FUM AL SAMAKAH (Beta Piscium). Three classic fish swim the eternal sea of the sky. Two are tied together to make the zodiacal figure of Pisces (the Fishes), while one, Piscis Austrinus (the Southern Fish), glides silently to the south of Aquarius. The southern fish's mouth is marked by first magnitude Fomalhaut, while that of the western of Pisces' pair is denoted by much fainter fifth magnitude (4.53) Fum al Samakah (which from Arabic also refers to the "fish's mouth"), and is much better known as Beta Piscium. Far from the second brightest star in the constellation, the Greek letter "Beta" was probably applied because of the star's prominent position both anatomically and as the western-most in the figure's classic outline. Curiously, Fum al Samakah is almost exactly due north of its much brighter counterpart Fomalhaut, displaced just a degree and a half to the east. At a distance of 495 light years, it is also much farther than Fomalhaut (25 light years), accounting for Beta's faintness. Beta Psc (much easier to write), a class B (B6) hydrogen-fusing dwarf, is also a "Be" star (the "B" and the "e" pronounced separately) that has emission lines in its spectrum that arise from a rotating circumstellar disk. Such stars are rapid rotators, Beta spinning at greater than 104 kilometers per second. If the disks of Be stars are presented edge-on to us, absorptions appear in the spectra, and the stars are called "shell stars" (Alpha Arae and Eta Centauri good examples). Beta Psc is NOT one of these, so the rotation axis must tilted. The star must therefore be spinning much faster than observed "projected" rotational velocity. Since it gets in the way, the disk (whose cause is not understood) makes something of a mess of temperature measurement. So does the rotation. Rapidly rotating stars (Altair, Achernar), are distorted into ellipsoids, which causes temperature variations across the stellar surfaces (hotter at the poles, cooler at the equators). Temperature estimates for Beta Psc fall between 13,500 and 15,500 Kelvin. Using an appropriate 14,000 Kelvin (to account for ultraviolet radiation), Beta Psc shines with the light of 750 Suns, which gives a radius of 4.7 solar, a rotation period well under two days, a mass of 4.8 or so solar, and an age of somewhere around 60 million years (just over halfway through its hydrogen-fusing lifetime). The surface gravity derived from the spectrum gives a somewhat higher 5.5 solar masses. Whatever the details, Beta Psc will someday morph into a massive white dwarf of about 0.85 solar masses, in its giant phases losing over 80 percent of itself back into interstellar space through violent winds.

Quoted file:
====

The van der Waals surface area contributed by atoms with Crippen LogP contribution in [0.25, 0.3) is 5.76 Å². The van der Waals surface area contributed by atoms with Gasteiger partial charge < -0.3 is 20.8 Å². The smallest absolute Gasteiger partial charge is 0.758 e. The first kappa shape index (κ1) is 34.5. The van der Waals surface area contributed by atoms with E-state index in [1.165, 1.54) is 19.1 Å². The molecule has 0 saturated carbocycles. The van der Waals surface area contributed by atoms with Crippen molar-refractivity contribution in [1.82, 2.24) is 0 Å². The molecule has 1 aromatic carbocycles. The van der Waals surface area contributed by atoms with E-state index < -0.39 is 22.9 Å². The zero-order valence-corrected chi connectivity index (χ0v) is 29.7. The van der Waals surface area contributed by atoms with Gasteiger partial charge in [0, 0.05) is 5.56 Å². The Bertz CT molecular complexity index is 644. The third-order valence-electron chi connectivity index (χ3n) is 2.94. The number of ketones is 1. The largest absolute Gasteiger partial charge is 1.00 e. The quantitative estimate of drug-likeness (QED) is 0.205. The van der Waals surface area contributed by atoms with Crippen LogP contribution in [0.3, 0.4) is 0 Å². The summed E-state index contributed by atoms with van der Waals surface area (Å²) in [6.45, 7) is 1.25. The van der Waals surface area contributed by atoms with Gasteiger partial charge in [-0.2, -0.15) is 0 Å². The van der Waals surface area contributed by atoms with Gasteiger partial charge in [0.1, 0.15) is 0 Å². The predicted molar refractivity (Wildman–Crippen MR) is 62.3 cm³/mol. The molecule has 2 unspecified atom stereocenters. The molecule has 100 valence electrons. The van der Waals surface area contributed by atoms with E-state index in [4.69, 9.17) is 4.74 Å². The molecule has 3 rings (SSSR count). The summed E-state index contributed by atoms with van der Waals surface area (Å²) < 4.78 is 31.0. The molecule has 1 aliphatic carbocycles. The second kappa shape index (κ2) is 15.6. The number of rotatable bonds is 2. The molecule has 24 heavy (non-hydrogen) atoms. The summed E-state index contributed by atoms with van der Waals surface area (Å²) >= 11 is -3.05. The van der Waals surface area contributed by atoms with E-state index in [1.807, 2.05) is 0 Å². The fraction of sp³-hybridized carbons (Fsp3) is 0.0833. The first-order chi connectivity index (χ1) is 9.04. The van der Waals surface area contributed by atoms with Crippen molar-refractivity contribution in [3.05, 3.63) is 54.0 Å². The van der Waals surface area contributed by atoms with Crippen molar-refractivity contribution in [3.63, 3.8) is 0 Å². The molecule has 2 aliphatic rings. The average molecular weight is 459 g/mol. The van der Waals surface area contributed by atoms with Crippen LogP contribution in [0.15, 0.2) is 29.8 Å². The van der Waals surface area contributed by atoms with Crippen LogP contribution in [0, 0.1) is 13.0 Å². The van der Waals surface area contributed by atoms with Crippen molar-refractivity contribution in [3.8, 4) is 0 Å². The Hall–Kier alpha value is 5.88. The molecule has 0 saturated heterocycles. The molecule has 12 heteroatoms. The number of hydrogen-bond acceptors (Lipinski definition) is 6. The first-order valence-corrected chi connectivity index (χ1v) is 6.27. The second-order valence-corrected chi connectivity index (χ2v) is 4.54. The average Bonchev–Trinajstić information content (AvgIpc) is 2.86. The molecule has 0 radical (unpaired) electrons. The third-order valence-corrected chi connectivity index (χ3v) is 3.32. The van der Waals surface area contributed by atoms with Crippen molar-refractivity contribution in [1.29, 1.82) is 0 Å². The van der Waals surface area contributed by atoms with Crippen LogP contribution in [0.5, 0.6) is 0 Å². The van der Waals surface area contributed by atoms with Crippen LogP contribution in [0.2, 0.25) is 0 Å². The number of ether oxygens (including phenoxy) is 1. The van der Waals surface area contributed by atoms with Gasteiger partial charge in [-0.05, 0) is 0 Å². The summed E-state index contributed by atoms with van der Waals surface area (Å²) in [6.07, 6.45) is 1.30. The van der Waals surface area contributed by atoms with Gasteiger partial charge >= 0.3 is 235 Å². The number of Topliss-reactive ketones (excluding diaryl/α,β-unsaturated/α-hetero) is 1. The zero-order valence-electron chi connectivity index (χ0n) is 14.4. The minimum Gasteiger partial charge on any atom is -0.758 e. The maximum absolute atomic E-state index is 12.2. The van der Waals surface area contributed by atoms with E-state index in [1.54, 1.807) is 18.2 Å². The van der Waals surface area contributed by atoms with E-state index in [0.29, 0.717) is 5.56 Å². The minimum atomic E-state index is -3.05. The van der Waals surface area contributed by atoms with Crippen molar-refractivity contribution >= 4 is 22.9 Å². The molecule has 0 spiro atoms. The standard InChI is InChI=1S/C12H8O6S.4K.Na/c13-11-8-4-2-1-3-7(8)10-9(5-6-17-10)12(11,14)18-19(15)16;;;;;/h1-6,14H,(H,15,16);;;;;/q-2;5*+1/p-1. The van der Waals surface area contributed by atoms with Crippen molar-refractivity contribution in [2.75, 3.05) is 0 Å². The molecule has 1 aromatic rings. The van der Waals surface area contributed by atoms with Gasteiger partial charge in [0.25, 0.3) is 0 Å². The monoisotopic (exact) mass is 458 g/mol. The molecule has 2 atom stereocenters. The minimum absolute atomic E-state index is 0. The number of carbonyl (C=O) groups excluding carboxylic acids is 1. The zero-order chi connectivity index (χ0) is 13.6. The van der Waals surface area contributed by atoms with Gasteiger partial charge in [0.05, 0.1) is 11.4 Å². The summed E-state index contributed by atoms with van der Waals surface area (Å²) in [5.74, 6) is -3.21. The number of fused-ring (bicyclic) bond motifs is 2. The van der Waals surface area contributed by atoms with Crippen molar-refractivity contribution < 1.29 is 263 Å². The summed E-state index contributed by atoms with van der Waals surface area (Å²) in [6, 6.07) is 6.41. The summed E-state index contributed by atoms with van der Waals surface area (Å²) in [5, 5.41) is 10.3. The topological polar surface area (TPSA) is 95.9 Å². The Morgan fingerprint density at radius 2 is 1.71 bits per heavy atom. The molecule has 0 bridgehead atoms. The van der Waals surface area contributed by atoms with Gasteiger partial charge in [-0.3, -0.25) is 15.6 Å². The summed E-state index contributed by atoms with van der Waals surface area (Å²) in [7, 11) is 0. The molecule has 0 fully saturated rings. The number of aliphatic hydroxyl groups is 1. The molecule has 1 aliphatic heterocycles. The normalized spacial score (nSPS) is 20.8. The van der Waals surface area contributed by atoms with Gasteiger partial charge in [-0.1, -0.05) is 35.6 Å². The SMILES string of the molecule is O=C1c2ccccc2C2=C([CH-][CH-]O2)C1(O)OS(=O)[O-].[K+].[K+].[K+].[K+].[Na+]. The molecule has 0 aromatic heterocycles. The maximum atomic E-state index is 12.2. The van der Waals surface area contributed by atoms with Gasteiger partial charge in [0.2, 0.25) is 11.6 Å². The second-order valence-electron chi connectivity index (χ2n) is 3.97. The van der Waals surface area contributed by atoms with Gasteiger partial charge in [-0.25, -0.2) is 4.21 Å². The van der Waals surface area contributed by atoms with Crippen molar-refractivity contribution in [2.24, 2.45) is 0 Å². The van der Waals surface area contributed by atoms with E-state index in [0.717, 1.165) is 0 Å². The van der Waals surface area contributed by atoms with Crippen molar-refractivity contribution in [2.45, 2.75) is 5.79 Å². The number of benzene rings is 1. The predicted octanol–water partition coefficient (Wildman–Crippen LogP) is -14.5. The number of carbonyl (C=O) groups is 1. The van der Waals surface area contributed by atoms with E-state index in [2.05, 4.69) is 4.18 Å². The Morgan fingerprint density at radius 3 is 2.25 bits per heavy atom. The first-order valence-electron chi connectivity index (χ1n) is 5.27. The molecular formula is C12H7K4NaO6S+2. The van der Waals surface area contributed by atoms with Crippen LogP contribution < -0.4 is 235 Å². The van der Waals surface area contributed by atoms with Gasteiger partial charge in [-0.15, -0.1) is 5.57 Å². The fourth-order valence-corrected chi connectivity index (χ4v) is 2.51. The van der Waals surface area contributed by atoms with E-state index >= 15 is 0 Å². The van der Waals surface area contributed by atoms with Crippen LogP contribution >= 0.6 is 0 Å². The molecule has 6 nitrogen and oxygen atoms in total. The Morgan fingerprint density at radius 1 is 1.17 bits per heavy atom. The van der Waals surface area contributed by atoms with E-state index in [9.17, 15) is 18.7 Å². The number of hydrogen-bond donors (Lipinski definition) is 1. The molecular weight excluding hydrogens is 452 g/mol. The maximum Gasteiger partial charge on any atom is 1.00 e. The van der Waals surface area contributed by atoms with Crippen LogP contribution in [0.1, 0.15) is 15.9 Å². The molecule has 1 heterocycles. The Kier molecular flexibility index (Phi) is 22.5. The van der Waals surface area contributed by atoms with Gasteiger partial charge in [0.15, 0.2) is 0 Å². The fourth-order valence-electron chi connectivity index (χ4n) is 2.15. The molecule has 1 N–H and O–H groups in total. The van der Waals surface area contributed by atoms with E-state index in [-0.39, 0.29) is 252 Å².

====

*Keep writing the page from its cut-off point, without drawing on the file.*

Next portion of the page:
Written by Jim Kaler. Return to STARS.